NHL player Shane Doan, accused by politicians of making culturally insensitive remarksduring a 2005 game,revealed Wednesdayexactly what he said as a parliamentary committeeprepares to examine why he was named captain ofCanada's international hockey team.


Team Canada captain Shane Doan, here playing Slovakia on Tuesday at the world men's hockey championship, is under the gun because of alleged slurs towards French referees in an NHL game. ((Jacques Boissinot/Canadian Press))

Doan said he was complaining toteammate Curtis Joseph about the officiating, telling the goaltender, "'Four French referees in Montreal, Cuje, figure it out.'

"I would have done the same thing if we were in Los Angeles and it was four officials from California," Doan said Wednesday. "Or if we were in Calgary and it was four westerners."

At the same time, two French-Canadian NHLers came to his defence, saying insults were part of the game.

"In the heat of the battle things get said sometimes, a lot worse than being called a French frog or whatever," said Alain Vigneault, coach of the Vancouver Canucks.

"[Doan] says he didn't say it. Even if he did, come on. If our politicians, French or English, if that's the only thing right now they have to worry about....

"There's a lot more important things going on right now in society," Vigneault said. "It is utterly, utterly stupid, not to say embarrassing."

Goalie backs Doan

New Jersey goaltender Martin Brodeur had a similar reaction.

"I know Shane really [well] and I don't see him saying that," he said. "All these years in the league I never had a problem with it, so for me to hear that other people had a problem, I have a hard time understanding it."

Earlier this week, the Bloc Québécois demandedDoan's removalas captain, and all parties supported a motion that will have Hockey Canada officials explaining the choice before a parliamentary committee Thursday.

Doan, a right-winger for the Phoenix Coyotes, was accused of making disparaging comments about French-Canadians during the 2005 NHL game in Montreal.

Doan denied the accusations, and the league cleared him of any wrongdoing.

Team unbeaten

Doan and his teammates defeated Slovakia on Wednesday inRussia to remain unbeaten after three games at the world men's hockey championship.

Colin Campbell, the NHL's executive vice-president and director of hockey operations, blasted the politicians for meddling, calling theintrusion "ridiculous.

"I stand by my original comments after our investigation," Campbell told the Canadian Press. "But I would add to it at this point in time, it's rather embarrassing to all Canadian hockey fans we're rehashing this again, particularly when Hockey Canada and Shane Doan are representing and working hard in Moscow right now, competing for our country. It's ridiculous."

The Bloc introduced the motion, supported by the Liberals, Conservatives and NDP,demanding that Hockey Canada explain itself tothe parliamentary committee.

"They're receiving money from Sports Canada. It's taxpayers' money, so they will have to have some answers," Bloc Leader Gilles Duceppe said Monday.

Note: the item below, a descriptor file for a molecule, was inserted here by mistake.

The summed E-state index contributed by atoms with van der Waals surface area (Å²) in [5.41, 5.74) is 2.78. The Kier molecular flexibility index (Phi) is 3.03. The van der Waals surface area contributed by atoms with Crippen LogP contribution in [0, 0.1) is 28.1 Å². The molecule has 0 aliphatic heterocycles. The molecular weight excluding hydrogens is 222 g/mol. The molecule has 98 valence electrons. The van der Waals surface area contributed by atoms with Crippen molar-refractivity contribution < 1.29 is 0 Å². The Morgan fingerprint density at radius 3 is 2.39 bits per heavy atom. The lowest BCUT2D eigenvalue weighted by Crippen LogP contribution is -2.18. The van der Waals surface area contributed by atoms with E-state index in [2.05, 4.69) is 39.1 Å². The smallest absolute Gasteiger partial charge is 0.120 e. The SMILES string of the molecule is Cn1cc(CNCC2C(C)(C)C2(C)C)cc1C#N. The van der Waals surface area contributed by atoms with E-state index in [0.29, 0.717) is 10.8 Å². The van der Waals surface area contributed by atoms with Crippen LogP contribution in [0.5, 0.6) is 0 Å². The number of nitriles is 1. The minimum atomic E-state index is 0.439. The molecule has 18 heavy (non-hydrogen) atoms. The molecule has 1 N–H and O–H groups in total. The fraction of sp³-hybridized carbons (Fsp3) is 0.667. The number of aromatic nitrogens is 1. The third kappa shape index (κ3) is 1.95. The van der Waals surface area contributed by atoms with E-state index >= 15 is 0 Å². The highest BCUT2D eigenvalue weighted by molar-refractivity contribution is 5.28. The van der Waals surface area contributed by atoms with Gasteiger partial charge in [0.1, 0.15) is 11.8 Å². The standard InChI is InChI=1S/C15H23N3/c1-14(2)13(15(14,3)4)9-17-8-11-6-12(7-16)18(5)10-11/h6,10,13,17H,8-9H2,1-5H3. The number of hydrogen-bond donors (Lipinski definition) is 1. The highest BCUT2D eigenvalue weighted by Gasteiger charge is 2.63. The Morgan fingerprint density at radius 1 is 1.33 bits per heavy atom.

Officials from Hockey Canada, which oversees Team Canada and receives federal funding, will appear before the House of Commons committee of official languages, as will Sports Canada officials.

Liberal MP Ken Dryden, who won six Stanley Cups as a goalie for the Montreal Canadiens in the 1970s, said Hockey Canada officials were withintheir rights to choose whomever they wanted for captain.

'A decision for Hockey Canada'

"Their decision is one the government and the public can react to, but it is their decision to make," Dryden told CBC News Wednesday.

"It's a decision for Hockey Canada to make and to live with the consequences.… If Hockey Canada gets it wrong, the government can restrict funding later on."

NDP Leader Jack Layton said Hockey Canada could have weighed its decision more carefully.

"I think there could have been a wiser choice so we could have avoided the controversy, because it's taking away from the enthusiasm everyone wants to have [about the world championship]."

Doan, interviewed Tuesday in Moscow, said he's upset to be at the heart of a parliamentary debate.

"I can't stress how disappointed I am in the leaders of Parliament, [that they] would be even considering talking about this," he told TSN.

Legal clash with MP

Doan, an Alberta native,was handed a 10-minute misconduct penalty duringthe game on Dec. 13, 2005.

Referee Stéphane Auger said Doan verbally abused an official and made culturally insensitive comments against the referees, who were French-Canadians.

"We have a protocol in these situations that we stand by," Campbell said. "And we use it in every situation where we have accusations regarding slurs or whatever it may be. For some of these politicians to get involved, I would have to think they've got other things pending and they should stay out of our business."

In the weeks following the game, Liberal MP Denis Coderre demanded Doan be excluded from Canada's hockey team at the February 2006 Olympics in Turin.

Doan, who remained on the Olympic roster, launched a lawsuit against Coderre in 2006 for $250,000, claiming Coderre had falsely accused him of making ethnic slurs.

Coderre responded last month with a countersuit for defamation, seeking $45,000 in damages.

Both suits remain before the courts.

With files from the Canadian Press